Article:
Chicago Cubs: Jon Lester looking more like himself just in time for the postseason

(Photo by Dilip Vishwanat/Getty Images)
(Photo by Dilip Vishwanat/Getty Images) /

It’s safe to say that Jon Lester had his struggles since the All-Star Break this season. Despite said battles, he has put it together in his last four starts and looks more like the Chicago Cubs ace we are accustomed to seeing.

Jon Lester has had quite the roller coaster season for the Chicago Cubs. In the first half, the southpaw looked like the team’s ace, pitching his way to his fifth All-Star Game.

The left-hander was the team’s workhorse, throwing 111 2/3 innings while posting a 2.58 ERA. The key to Lester’s success was he limited the long ball. In his 19 starts he only gave up 13 home runs surrendering one HR/9.

Now, post-All-Star Break Lester is a completely different story. In his first five starts of the second half, he only made it to the sixth inning once while posting a 10.32 ERA. He gave up nine home runs over that span and wasn’t fooling anyone at the plate.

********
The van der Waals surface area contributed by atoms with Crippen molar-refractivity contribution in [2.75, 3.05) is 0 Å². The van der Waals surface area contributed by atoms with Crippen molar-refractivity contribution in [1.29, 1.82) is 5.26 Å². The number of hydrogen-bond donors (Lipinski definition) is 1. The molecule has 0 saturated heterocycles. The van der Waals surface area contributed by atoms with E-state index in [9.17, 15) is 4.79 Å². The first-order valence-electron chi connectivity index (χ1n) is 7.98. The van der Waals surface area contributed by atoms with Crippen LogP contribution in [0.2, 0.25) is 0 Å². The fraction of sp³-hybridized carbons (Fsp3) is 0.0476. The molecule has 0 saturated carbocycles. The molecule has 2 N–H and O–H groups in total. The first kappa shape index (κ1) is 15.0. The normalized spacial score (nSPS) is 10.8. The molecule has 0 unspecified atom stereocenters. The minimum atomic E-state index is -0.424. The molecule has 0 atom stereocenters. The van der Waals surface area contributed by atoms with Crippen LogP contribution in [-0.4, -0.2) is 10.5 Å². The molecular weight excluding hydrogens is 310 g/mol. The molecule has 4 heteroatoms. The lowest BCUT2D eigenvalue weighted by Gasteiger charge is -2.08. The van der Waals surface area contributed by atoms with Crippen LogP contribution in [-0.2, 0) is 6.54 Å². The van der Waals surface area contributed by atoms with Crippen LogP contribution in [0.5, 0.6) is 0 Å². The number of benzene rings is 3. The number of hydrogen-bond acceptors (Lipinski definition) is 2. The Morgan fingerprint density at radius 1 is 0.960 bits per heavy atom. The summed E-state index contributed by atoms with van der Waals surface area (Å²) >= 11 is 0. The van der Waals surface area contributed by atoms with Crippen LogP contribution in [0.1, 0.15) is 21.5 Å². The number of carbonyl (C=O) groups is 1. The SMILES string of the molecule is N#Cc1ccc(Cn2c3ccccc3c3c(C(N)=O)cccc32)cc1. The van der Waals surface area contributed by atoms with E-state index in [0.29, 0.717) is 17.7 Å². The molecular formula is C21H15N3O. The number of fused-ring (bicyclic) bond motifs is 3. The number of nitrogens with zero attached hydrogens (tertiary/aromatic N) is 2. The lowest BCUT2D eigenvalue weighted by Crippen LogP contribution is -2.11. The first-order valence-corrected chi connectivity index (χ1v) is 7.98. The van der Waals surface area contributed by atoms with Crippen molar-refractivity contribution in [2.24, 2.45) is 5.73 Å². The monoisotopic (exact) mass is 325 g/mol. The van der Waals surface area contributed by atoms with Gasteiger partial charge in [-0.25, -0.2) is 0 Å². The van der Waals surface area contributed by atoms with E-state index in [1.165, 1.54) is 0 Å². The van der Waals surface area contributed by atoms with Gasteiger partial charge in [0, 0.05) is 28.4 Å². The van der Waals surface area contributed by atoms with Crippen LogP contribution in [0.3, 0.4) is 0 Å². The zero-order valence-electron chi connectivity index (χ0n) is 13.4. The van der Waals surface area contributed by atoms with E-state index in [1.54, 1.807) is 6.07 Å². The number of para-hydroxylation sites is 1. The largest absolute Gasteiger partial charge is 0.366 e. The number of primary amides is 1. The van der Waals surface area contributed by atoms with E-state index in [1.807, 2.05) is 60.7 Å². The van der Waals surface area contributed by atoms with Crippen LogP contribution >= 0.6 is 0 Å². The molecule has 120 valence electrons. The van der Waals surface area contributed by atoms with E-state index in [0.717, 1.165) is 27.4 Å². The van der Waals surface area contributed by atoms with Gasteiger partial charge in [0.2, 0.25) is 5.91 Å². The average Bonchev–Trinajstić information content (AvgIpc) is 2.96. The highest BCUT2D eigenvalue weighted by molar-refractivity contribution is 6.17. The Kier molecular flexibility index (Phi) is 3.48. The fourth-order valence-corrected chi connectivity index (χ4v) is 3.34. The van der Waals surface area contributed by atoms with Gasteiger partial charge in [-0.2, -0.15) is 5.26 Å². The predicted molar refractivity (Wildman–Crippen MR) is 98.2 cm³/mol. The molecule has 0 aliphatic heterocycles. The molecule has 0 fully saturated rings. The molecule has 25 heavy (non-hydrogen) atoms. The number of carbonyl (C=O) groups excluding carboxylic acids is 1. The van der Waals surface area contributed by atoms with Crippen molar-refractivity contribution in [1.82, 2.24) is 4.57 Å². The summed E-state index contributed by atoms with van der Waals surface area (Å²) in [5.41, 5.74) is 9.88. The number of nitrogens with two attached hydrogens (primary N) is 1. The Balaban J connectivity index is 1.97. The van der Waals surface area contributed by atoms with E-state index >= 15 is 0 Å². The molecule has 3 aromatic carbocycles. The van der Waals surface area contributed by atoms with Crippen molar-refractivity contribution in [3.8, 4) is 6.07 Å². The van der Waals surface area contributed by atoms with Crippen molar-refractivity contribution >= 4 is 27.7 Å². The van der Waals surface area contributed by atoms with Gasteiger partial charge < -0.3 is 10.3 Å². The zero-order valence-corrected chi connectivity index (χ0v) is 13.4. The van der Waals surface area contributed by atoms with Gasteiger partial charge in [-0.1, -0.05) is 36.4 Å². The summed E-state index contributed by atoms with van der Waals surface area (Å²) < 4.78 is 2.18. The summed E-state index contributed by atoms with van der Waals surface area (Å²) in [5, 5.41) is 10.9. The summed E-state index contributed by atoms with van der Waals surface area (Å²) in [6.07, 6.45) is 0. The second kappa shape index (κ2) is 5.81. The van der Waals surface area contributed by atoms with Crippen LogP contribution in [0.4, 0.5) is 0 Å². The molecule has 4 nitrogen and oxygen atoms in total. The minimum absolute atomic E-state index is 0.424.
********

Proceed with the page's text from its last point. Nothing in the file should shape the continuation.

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His biggest debacle came at the hands of the St. Louis Cardinals when they beat him up for eight runs in just three innings of work. Lester allowed two home runs, five walks and seven hits before being chased.

Four starts later, the Washington Nationals tagged Lester for a season-high nine runs, eight of which were earned, in 3 2/3 innings of work. He also allowed a season-high 10 hits, three of which were long balls.

Those were easily and by far the two worst starts Lester has had all season. But his rough stretch raised questions as to whether or not he could bounce back and be the Cubs ace down the stretch.

Not to mention, the Cubs recent acquisition, Cole Hamels has pitched lights out. In his six starts with the Cubs, he’s looked more like the ace of the staff, allowing just three earned runs while posting a 0.69 ERA.

Lester gets locked in

With that said, Lester seems to be turning a corner at the right time. He’s won three out of his last four starts, pitching into the sixth inning in each game.

He’s given up just four runs, three of which came in one game on his way to a 1.52 ERA over that stretch. He’s gave up just one home run, surrendering 0.4 HR/9. On top of that he is making batters swing and miss more often, striking out 21 batters in those games.

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Lester may have been struggling earlier but he appears to be back. Based on his experience and track record, he remains the ace and backbone of the Cubs pitching staff. As long as he continues to pitch the way he has of late I would be surprised to see anyone other than him pitch a Cubs playoff opener.